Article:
L.A. has street repair crews?

let's furlough the mexican councilmen, permanently.

And to keep your 911 operators on furloughs:
Future 911 recording: "You have reached 911, but all our operators are on furloughs- for better service, please drive yourself to the hospital, or run if you are being shot at. - Thank you for allowing us to serve your needs"

Also, we keep forgetting, that to keep officers on the streets, they need police cars. which needs the Mechanics. Without them, there will not be any police cars to respond to emergencies

We shouldn't furlough these folks we need to cut their salaries. They are paid too much.

Keep the same number of hours work and pay them less.

Doesn't take a genious to figure that out.

Richard Alarcon still not in jail,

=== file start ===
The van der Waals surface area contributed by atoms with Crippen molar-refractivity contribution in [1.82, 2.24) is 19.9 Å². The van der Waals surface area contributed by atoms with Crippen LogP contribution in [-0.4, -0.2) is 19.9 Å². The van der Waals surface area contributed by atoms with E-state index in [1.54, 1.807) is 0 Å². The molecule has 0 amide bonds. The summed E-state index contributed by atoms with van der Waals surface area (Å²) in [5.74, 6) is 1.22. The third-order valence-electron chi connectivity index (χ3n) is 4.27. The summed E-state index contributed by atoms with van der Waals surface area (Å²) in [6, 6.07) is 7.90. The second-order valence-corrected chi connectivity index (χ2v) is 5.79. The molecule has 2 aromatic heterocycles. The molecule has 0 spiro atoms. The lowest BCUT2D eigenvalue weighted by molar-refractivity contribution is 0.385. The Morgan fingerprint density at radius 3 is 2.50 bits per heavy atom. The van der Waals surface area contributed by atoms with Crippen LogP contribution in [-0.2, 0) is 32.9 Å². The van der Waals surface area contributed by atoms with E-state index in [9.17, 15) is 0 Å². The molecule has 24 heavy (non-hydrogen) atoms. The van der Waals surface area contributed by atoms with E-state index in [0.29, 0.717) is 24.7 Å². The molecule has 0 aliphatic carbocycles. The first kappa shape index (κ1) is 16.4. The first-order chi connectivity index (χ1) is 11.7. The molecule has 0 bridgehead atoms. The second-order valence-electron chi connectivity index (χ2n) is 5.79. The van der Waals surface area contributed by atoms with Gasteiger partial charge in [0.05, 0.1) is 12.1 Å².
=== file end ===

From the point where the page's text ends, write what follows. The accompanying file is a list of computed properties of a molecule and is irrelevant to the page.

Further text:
The $500 Million dollars in federal stimulus money would not be used to balance the budget, if it were directed at the City's infrastructure. The whole purpose to having infrastructure, like Libraries, Parks, General Services, Public Works, maintaining a Police and Fire Department is so that we can have some standards of living. What happens to everybody's property value if blight takes over. What happens to our quality of life when gangs take over, when our City streets can't be cleaned or maintained, when City trees start falling on your house, car or power lines, when someone illegally dumps trash in our neighborhoods and blocks the sidewalk, when the sidewalk is raised or broken and the elderly trip and fall over it. And, of course, when a small pothole is allowed to grow into a crater and damage the wheels on your car. The list goes on and on.